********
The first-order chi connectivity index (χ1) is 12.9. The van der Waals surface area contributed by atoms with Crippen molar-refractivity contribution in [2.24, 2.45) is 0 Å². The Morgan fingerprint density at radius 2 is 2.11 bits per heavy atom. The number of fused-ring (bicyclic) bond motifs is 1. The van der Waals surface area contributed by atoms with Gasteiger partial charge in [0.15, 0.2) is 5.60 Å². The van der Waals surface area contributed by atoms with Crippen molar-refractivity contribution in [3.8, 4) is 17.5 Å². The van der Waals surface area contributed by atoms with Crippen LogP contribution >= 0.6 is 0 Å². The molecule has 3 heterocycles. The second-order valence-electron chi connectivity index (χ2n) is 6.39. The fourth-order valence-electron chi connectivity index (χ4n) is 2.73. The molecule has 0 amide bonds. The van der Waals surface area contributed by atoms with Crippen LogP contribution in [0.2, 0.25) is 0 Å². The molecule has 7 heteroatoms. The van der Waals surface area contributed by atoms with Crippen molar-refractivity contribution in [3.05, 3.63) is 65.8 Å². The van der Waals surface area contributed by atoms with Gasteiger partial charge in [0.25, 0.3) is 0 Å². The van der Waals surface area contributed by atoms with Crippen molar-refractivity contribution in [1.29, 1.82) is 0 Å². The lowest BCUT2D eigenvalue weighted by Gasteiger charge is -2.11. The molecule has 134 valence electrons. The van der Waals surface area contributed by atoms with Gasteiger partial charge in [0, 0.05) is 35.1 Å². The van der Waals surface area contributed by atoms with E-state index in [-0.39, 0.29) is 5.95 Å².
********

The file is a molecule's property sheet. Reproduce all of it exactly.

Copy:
The first-order chi connectivity index (χ1) is 12.9. The van der Waals surface area contributed by atoms with Crippen molar-refractivity contribution in [2.24, 2.45) is 0 Å². The Morgan fingerprint density at radius 2 is 2.11 bits per heavy atom. The number of fused-ring (bicyclic) bond motifs is 1. The van der Waals surface area contributed by atoms with Gasteiger partial charge in [0.15, 0.2) is 5.60 Å². The van der Waals surface area contributed by atoms with Crippen molar-refractivity contribution in [3.8, 4) is 17.5 Å². The van der Waals surface area contributed by atoms with Crippen LogP contribution >= 0.6 is 0 Å². The molecule has 3 heterocycles. The second-order valence-electron chi connectivity index (χ2n) is 6.39. The fourth-order valence-electron chi connectivity index (χ4n) is 2.73. The molecule has 0 amide bonds. The van der Waals surface area contributed by atoms with Crippen LogP contribution in [0.2, 0.25) is 0 Å². The molecule has 7 heteroatoms. The van der Waals surface area contributed by atoms with Crippen molar-refractivity contribution in [3.05, 3.63) is 65.8 Å². The van der Waals surface area contributed by atoms with Gasteiger partial charge in [0.25, 0.3) is 0 Å². The van der Waals surface area contributed by atoms with Crippen molar-refractivity contribution in [1.29, 1.82) is 0 Å². The lowest BCUT2D eigenvalue weighted by Gasteiger charge is -2.11. The molecule has 134 valence electrons. The van der Waals surface area contributed by atoms with Gasteiger partial charge in [0, 0.05) is 35.1 Å². The van der Waals surface area contributed by atoms with E-state index in [-0.39, 0.29) is 5.95 Å².